- One becomes eligible for the minimum annual leave period of 30 days after six months on the job. This is complemented by six days’ emergency leave.
- A woman is entitled to 50 days’ maternity leave at full pay but not more than three times during her service.
- When a court has determined wrongful termination, the worker is entitled to either reinstatement or an award of no less than three months’ pay.
- Women may not work between 9 pm and 6 am, with few sectors exempt.
The Oman Society of Contractors (OSC) secured an assurance from the Minister of Manpower that he would review its report on legislative provisions that it found confusing and/or problematic.
Papua New Guinea
IBFD, PNG Post Courier
The 2012 Budget boasts a new tax regime for severance pay. From 1 Jul 2012, payments under an approved redundancy scheme would be taxed at 15% up to the lesser of PGK50,000 (US$23,320) or PGK5,000 plus PGK2,000 for each continuous year of unemployment. An aside mentions that the new minimum wage (IH 09/28/11) is still in development, but notes that the government has promised to raise the hourly minimum from PGK2.29 to PGK3.50.
Clarification -- and obfuscation -- on excess contributions
Manila Bulletin, Business Mirror, Tempo
The Bureau of Internal Revenue (BIR) is still battling press misinformation on its taxation of excess contributions to statutory benefit programs (IH 12/01/11). Contrary to several inflammatory newswire accounts, overseas foreign workers (OFWs) and minimum wage workers are exempt from the recognition of excess contributions as taxable income because they are exempt from income tax. Nonetheless, there is already one bill before Congress (HB 5609, due here soon) that would make excess contributions tax exempt.
Labor Code amendments
The lower house of Parliament has approved a set of major amendments to the Labor Code:
- New hires would need to have written employment contracts for a minimum duration of one year.
- There would be premiums for overtime, weekend and holiday hours. By one account, all would be double normal salary.
- An employer would have very limited capacity to dismiss workers. The inability to perform would have to be documented by a “medical certificate of incapacity.”
It is unclear whether this was the final vote.
Pension reform feedback
Austrian Independent, IPE
Mercer delivered a mixed response to the consultation on draft Pensionskassen Law revisions. The lifecycle model is appreciated but a guaranteed return on the conservative “safety” option investment could lead to higher costs for participants. Also, the Austrian press is reporting on a leaked Moody’s report that takes the government to task for insufficient action to curb early retirement.
Pension reform bill passed, vetoed
BTA, Sofia Echo, SNA
The version of the Public Insurance Budget Bill that cleared Parliament would raise the retirement age in annual four-month increments starting on 1 Jan 2012 (IH 12/07/11). It would rise from 60 to 63 for women and 63 to 65 for men. The outgoing President vetoed the bill and sent it back for a rewrite, but that is largely a symbolic gesture because another majority vote in Parliament would suffice to override the veto.
New government’s agenda; Accession treaty signed
The new “Kukuriku (Croatian only)” (literally “cock-a-doodle-doo") center-left coalition government has posted an ambitious agenda:
- Privileged pensions would be eliminated.
- The gulf between the average pension and the average wage would narrow, possibly via a retirement age hike or higher contributions.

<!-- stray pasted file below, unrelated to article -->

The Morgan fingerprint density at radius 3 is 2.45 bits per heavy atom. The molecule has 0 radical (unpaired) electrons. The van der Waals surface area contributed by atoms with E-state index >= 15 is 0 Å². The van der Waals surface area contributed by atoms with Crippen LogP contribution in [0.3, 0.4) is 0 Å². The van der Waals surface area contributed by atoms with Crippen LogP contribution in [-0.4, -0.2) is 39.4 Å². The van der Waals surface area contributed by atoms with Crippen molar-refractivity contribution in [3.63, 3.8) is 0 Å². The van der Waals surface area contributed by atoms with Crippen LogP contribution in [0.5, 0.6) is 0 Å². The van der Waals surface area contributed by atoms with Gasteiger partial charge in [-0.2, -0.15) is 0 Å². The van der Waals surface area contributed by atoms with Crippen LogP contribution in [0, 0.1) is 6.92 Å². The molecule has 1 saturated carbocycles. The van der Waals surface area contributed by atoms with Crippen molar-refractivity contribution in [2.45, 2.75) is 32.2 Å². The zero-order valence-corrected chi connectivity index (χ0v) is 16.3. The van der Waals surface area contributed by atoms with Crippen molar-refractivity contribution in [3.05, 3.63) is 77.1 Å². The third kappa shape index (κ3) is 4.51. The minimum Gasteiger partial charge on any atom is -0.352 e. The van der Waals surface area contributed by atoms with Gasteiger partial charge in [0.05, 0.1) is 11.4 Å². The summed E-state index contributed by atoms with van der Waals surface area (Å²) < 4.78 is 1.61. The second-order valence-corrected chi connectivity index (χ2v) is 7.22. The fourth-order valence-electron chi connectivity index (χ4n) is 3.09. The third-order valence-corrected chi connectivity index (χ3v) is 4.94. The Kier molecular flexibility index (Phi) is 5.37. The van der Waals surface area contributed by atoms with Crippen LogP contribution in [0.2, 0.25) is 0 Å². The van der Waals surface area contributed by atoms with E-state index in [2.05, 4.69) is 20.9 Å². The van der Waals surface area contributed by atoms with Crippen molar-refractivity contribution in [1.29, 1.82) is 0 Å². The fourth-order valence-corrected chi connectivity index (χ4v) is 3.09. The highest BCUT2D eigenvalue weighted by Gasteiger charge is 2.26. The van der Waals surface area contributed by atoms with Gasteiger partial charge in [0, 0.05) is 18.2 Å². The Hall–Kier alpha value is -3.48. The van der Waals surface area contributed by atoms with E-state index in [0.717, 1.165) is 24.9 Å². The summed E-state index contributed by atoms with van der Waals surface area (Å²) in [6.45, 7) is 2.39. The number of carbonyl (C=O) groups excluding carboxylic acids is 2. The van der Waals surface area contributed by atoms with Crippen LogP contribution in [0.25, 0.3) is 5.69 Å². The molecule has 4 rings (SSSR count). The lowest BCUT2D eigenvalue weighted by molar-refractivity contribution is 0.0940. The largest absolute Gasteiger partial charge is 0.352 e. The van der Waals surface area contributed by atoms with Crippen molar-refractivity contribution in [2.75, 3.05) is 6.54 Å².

- Supporting “a market economy but not a market society” would involve addressing income inequality.
- There would be life-long learning programs with particular attention to new skills for the unemployed.
- Worker participation and co-determination are top priorities.
- Work/life balance measures would include enhancement of parental leave benefits.
- The coalition backs greater occupational safety oversight and the extension of workplace protections to atypical workers.
Also, Croatia has signed the European Union Accession Treaty and will become the 28th EU member on 1 Jul 2013. Other states may place access restrictions on Croatian workers for up to two years from that date but successful appeals for extension could give some a seven-year deferral. Croatia would be free to reciprocate the movement restrictions.
New discount yield curve; Yellow health card retired
Financial regulator Finanstilsynet (FSA) has notified (Danish only) pension funds and insurance companies of an alternative discount yield curve that would allow them to correct a harmful accounting “anomaly” caused by “abnormal financial market conditions.” Companies wishing to take advantage of this option have a very small window. The deadline for notifying the FSA is 16 Dec 2011. Incidentally, the 2012 Budget (IH 11/16/11) measure shelving the yellow national health system card is now in force. The blue European Health Insurance Card will suffice for Danish citizens but will not help Danish residents who are not EU citizens.
See also: Croatia
Single Permit Directive advances
Daily Express, Europolitics, New Europe
Following a co-decision by the European Council and Parliament, the two relevant committees of Parliament have approved the draft “Single Permit” Directive (IH 03/30/11). A single work permit would allow third-country workers posted legally in one member state to work in any other state without a new permit. There would be roughly equal rights in employment conditions, social security and access to public services; “all persons working legally in Europe [would have] the same rights as European workers.” There has already been some chafing in member states about migrant workers being granted a license for welfare benefit shopping. Parliament’s final plenary vote on the directive is scheduled for this week.
Ramifications of 2012 Budget debated; AW transposition bill due
RTE, Irish Examiner, IPE